The oddest and most striking collection of the five is certainly The Fat Man in History. Here the length, the distinctive styles and the varying forms of the stories seem to be directly required by a powerful and singular imaginative vision. Characteristically, the action takes place in what the publisher’s note aptly calls ‘an ominous near-future that has the distinct feel of contemporary life’. To summarise these surrealistic and near-allegorical tales is necessarily to diminish them beyond recognition, since what counts is the sharp and frightening substantiality that the author spasmodically achieves. In ‘Do you love me?’ the world has become so obsessed with material possessions that a never-ending census aspires to achieve an inventory of the entire contents of a nation. At this juncture various buildings, and later various people, begin to dematerialise. The narrator accepts the explanation advanced by his own father, that it is the things and individuals that are not loved that are doomed to disappear. What persuades is not the idea, but the intensity with which the idea is projected. The hero sees a man in the street who has begun to melt away:
Finally he managed to waylay a taxi at some traffic lights. By this time he was so insubstantial that I could see right through him. He was beginning to shout. A terrible thin noise, but penetrating none the less. He tried to open the cab door, but the driver had already locked it. I could hear the man’s voice, high and piercing: ‘I want to go home.’ He repeated it over and over again. ‘I want to go home to my wife.’
In this Kafkaesque mode of writing everything depends on the realisation. The author treads a tightrope. If his bizarre visions are not in some sense allegorically decodable, are they not pointless? But if they can be decoded, does not the decoding dispose of them, explain them away? It will do so unless the vision is interinfused with common experience. In a sufficient number of these stories Carey achieves this delicate adjustment, notably in ‘Exotic Pleasures’ and ‘The Puzzling Nature of Blue’, but most notably in ‘The Chance’.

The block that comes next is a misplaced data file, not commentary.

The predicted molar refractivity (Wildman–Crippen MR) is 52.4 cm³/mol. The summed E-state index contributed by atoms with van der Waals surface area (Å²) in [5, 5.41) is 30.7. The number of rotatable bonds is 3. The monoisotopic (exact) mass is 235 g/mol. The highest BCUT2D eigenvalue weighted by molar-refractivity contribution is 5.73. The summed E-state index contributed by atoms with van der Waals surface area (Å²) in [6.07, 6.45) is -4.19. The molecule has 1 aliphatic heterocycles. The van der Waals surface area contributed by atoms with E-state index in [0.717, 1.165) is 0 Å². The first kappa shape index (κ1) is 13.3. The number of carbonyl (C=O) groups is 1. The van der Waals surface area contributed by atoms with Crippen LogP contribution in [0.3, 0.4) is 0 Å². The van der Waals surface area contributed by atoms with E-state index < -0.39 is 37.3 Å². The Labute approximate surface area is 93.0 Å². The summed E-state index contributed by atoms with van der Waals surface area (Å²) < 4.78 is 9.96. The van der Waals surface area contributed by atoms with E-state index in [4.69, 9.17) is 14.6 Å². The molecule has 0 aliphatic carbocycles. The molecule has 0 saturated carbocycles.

The future in which this story is set allows people, for a fee, to enter, and if they so please re-enter, a lottery that will give them ‘a different age, a different body, a different voice’, but will preserve the memory ‘more or less intact’. The narrator has managed to get himself ‘the body of an aging street-fighter’, and is content enough with it. He falls in love, and finds happiness, with an attractive woman named Carla, whom he meets by chance. She proves, however, to be a Hup, one of a small revolutionary group that deliberately strive to achieve an ugly appearance as part of their fight against the status quo. Carla is determined to enter the lottery to disfigure herself. Her lover tries desperately to dissuade her. She urges him to become a Hup himself. Neither can be moved. She takes her Chance and steals to his bedside one night: ‘a fat woman, weeping’. He sees, by the neon glow of the streetlights, ‘the coarse, folded surface of her face, her poor lank greying hair’, and he feigns sleep. By morning she is gone.
The fantasy has two powerful roots in the familiar life of everyday. Carla’s eloquent arguments for her case are a disturbing extension of the ideologies of selflessness:
Now when I walk down the street people smile at me easily. If I want help it comes easily. It is possible for me to do things like borrow money from strangers. I feel loved and protected. This is the privilege of my body which I must renounce.
It’s impossible to read the story without speculating about the dizzying extremity of unselfishness that would dissolve all but an unseen core of personality. And that extremity is given visible form in the image of the fat, ugly women, agonised by vain love, vain sexual desire, as she weeps at the bedside of the man she now repels. The author charges his fable with the reader’s own fears of aging and ugliness, his own guilty recollections of ideals rejected, love unreturned.